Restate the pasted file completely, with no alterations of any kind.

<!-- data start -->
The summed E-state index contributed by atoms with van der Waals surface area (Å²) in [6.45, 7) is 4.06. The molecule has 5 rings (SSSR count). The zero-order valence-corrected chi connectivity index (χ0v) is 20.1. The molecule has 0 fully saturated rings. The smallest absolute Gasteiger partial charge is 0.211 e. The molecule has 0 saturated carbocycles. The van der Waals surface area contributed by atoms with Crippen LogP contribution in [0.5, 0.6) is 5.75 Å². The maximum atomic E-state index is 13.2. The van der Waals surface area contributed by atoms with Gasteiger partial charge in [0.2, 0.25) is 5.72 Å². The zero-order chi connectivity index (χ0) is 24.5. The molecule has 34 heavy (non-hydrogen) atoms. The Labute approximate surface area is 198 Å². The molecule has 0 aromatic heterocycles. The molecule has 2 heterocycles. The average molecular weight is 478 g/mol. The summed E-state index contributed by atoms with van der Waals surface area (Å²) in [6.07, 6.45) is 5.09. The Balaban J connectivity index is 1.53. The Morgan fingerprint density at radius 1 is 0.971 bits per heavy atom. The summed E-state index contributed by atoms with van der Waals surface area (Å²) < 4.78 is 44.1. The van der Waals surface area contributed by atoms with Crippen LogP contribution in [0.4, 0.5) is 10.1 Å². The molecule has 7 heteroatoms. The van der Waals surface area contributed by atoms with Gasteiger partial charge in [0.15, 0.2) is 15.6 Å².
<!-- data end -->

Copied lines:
The summed E-state index contributed by atoms with van der Waals surface area (Å²) in [6.45, 7) is 4.06. The molecule has 5 rings (SSSR count). The zero-order valence-corrected chi connectivity index (χ0v) is 20.1. The molecule has 0 fully saturated rings. The smallest absolute Gasteiger partial charge is 0.211 e. The molecule has 0 saturated carbocycles. The van der Waals surface area contributed by atoms with Crippen LogP contribution in [0.5, 0.6) is 5.75 Å². The maximum atomic E-state index is 13.2. The van der Waals surface area contributed by atoms with Gasteiger partial charge in [0.2, 0.25) is 5.72 Å². The zero-order chi connectivity index (χ0) is 24.5. The molecule has 34 heavy (non-hydrogen) atoms. The Labute approximate surface area is 198 Å². The molecule has 0 aromatic heterocycles. The molecule has 2 heterocycles. The average molecular weight is 478 g/mol. The summed E-state index contributed by atoms with van der Waals surface area (Å²) in [6.07, 6.45) is 5.09. The Balaban J connectivity index is 1.53. The Morgan fingerprint density at radius 1 is 0.971 bits per heavy atom. The summed E-state index contributed by atoms with van der Waals surface area (Å²) < 4.78 is 44.1. The van der Waals surface area contributed by atoms with Crippen LogP contribution in [0.4, 0.5) is 10.1 Å². The molecule has 7 heteroatoms. The van der Waals surface area contributed by atoms with Gasteiger partial charge in [0.15, 0.2) is 15.6 Å².